The Case for Media Funding
“Now more than ever.” It’s the phrase we’re hearing in every meeting and conversation, and it seems to be etched into the moment we’re in.
Right now, there’s an intense debate happening about the fundamental value of facts and the ability to discern agreed-upon truths. So as civil society continues to grapple with the need to address climate change, racial and gender inequities, nuclear disarmament and many other pressing social issues, the case for media and journalism, across the board in philanthropy, is stronger now than ever before.
In response, more and more foundations, regardless of strategic objective or whether they expressly consider themselves media funders, are recognizing the power of media to combat these problems.
More than any other resource, media brings home the reality behind social issues in a visceral way. It is far more likely that audiences will remember a compelling television documentary or radio segment than a bar chart or a lengthy print report riddled with statistics. Great storytelling through media gives foundations unique opportunities to capture the attention of general audiences, legislators and other media outlets.
The Breadth of Media Funding
Support for media activities takes a variety of forms, including documentary film, journalism, public media and other nonprofit activities
Foundations have long supported the work of documentary filmmakers. The breadth and depth of foundation support for film has expanded to a point where some filmmakers regard the current era as a golden age for documentary films. The media funding field came together with an early focus on the power of documentary film, before shifting to support public media and other forms of nonprofit journalism. For examples of high-impact documentary films, see our Media Impact Festival case study archive.
While funders have traditionally supported journalism through public media, there are now a growing number of nonprofit news sites that are focusing on a variety of reporting styles, including issue-specific, investigative, accountability, advocacy and more to fill the gaps created by newspaper cutbacks and an ever-more polluted commercial news media. For many years, foundations have supported independent nonprofit journalism organizations such as the Center for Public Integrity, the Center for Investigative Reporting and the Fund for National Progress (Mother Jones). In recent years, many more nonprofit news organizations have sprung up, in large part responding to the collapse of the newspaper industry. Learn more about journalism funding.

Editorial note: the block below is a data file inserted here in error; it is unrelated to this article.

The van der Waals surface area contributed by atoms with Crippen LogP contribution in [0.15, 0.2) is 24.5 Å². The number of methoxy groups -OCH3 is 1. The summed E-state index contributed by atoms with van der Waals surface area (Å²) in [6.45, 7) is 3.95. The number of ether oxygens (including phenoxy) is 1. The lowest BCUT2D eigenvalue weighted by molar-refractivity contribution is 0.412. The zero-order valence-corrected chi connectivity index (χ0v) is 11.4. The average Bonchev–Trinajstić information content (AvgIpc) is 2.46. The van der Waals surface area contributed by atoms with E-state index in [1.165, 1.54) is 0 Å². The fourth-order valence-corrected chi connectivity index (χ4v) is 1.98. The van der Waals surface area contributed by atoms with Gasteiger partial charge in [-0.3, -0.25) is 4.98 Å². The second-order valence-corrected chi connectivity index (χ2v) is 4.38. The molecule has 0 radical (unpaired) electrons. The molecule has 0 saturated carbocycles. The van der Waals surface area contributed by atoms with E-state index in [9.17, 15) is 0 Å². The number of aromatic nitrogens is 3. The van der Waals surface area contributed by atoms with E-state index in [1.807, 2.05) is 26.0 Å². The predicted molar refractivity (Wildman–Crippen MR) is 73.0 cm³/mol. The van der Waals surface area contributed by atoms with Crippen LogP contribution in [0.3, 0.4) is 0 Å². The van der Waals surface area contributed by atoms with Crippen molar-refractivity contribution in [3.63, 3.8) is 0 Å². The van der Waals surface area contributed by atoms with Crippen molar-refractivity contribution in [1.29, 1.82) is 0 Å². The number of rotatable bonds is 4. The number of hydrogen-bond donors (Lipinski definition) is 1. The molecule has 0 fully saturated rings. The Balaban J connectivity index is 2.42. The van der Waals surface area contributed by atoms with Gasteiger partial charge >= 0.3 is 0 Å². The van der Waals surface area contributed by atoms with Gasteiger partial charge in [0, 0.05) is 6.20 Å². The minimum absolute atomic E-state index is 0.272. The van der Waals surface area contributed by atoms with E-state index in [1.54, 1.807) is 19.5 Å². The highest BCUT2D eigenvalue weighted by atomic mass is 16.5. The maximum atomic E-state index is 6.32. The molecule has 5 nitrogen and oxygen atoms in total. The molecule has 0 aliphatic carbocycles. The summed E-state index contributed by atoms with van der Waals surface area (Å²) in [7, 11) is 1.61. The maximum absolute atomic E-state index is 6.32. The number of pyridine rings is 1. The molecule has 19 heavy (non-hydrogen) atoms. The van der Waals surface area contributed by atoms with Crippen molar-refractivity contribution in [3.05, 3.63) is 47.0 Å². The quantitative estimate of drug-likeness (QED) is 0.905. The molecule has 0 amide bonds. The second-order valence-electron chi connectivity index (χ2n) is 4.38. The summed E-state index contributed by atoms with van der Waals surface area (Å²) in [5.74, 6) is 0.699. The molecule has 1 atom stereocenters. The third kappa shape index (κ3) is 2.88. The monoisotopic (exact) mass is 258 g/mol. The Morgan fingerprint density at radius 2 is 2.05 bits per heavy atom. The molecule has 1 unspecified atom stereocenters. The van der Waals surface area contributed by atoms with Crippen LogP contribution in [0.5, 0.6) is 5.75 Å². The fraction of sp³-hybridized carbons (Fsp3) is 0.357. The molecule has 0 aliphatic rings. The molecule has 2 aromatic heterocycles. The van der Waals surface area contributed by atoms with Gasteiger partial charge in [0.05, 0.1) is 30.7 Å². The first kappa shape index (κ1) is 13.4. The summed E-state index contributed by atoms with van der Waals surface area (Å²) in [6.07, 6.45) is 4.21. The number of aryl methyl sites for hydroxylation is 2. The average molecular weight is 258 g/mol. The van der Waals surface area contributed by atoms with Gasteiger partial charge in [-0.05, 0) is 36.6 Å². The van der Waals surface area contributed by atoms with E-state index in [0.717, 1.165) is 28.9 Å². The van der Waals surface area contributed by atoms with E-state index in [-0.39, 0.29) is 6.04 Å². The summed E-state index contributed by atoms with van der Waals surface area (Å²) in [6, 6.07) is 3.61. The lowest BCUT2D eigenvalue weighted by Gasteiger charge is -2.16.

Public media, which for 50 years has served the information needs of citizens, remains an extremely important and influential news provider as well as a place for citizens to hear classical and indie music, watch—or create their own—community public access programming, and interact with other forms of non-commercial media. Longtime funders of public media, such as the Wyncote Foundation, are committed to preserving the role of public media in civic life to enhance civic participation and maintain a “public commons.” For example, WNYC’s Science Friday, supported by the Alfred P. Sloan Foundation, the Gordon and Betty Moore Foundation and the John Templeton Foundation, among others, is increasingly aware of the importance of increasing citizens’ access to science and understanding of complex scientific topics. Learn more about public media.